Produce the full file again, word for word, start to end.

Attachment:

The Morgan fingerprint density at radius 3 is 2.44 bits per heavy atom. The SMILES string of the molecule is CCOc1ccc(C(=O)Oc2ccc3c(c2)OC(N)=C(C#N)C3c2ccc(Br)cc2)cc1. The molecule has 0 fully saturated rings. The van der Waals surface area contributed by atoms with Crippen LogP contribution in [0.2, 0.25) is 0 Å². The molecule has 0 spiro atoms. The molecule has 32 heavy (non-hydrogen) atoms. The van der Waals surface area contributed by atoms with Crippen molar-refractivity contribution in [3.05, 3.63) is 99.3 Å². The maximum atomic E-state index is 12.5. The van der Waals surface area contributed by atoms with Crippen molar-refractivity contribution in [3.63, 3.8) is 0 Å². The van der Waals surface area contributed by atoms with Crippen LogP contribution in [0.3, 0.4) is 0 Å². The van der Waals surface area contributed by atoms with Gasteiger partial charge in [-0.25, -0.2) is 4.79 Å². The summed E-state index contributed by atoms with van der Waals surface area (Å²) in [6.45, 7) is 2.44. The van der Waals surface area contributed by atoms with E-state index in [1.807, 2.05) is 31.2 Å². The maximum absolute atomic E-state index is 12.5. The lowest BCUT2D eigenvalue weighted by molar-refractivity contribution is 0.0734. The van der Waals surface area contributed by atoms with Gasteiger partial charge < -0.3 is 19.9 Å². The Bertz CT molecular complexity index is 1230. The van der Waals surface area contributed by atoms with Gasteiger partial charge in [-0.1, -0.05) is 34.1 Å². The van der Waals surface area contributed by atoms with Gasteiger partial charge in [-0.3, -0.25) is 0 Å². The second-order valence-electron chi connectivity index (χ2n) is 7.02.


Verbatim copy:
The Morgan fingerprint density at radius 3 is 2.44 bits per heavy atom. The SMILES string of the molecule is CCOc1ccc(C(=O)Oc2ccc3c(c2)OC(N)=C(C#N)C3c2ccc(Br)cc2)cc1. The molecule has 0 fully saturated rings. The van der Waals surface area contributed by atoms with Crippen LogP contribution in [0.2, 0.25) is 0 Å². The molecule has 0 spiro atoms. The molecule has 32 heavy (non-hydrogen) atoms. The van der Waals surface area contributed by atoms with Crippen molar-refractivity contribution in [3.05, 3.63) is 99.3 Å². The maximum atomic E-state index is 12.5. The van der Waals surface area contributed by atoms with Crippen molar-refractivity contribution in [3.63, 3.8) is 0 Å². The van der Waals surface area contributed by atoms with Crippen LogP contribution in [0.3, 0.4) is 0 Å². The van der Waals surface area contributed by atoms with Gasteiger partial charge in [-0.25, -0.2) is 4.79 Å². The summed E-state index contributed by atoms with van der Waals surface area (Å²) in [6.45, 7) is 2.44. The van der Waals surface area contributed by atoms with E-state index in [1.807, 2.05) is 31.2 Å². The maximum absolute atomic E-state index is 12.5. The lowest BCUT2D eigenvalue weighted by molar-refractivity contribution is 0.0734. The van der Waals surface area contributed by atoms with Gasteiger partial charge < -0.3 is 19.9 Å². The Bertz CT molecular complexity index is 1230. The van der Waals surface area contributed by atoms with Gasteiger partial charge in [-0.1, -0.05) is 34.1 Å². The van der Waals surface area contributed by atoms with Gasteiger partial charge in [-0.3, -0.25) is 0 Å². The second-order valence-electron chi connectivity index (χ2n) is 7.02.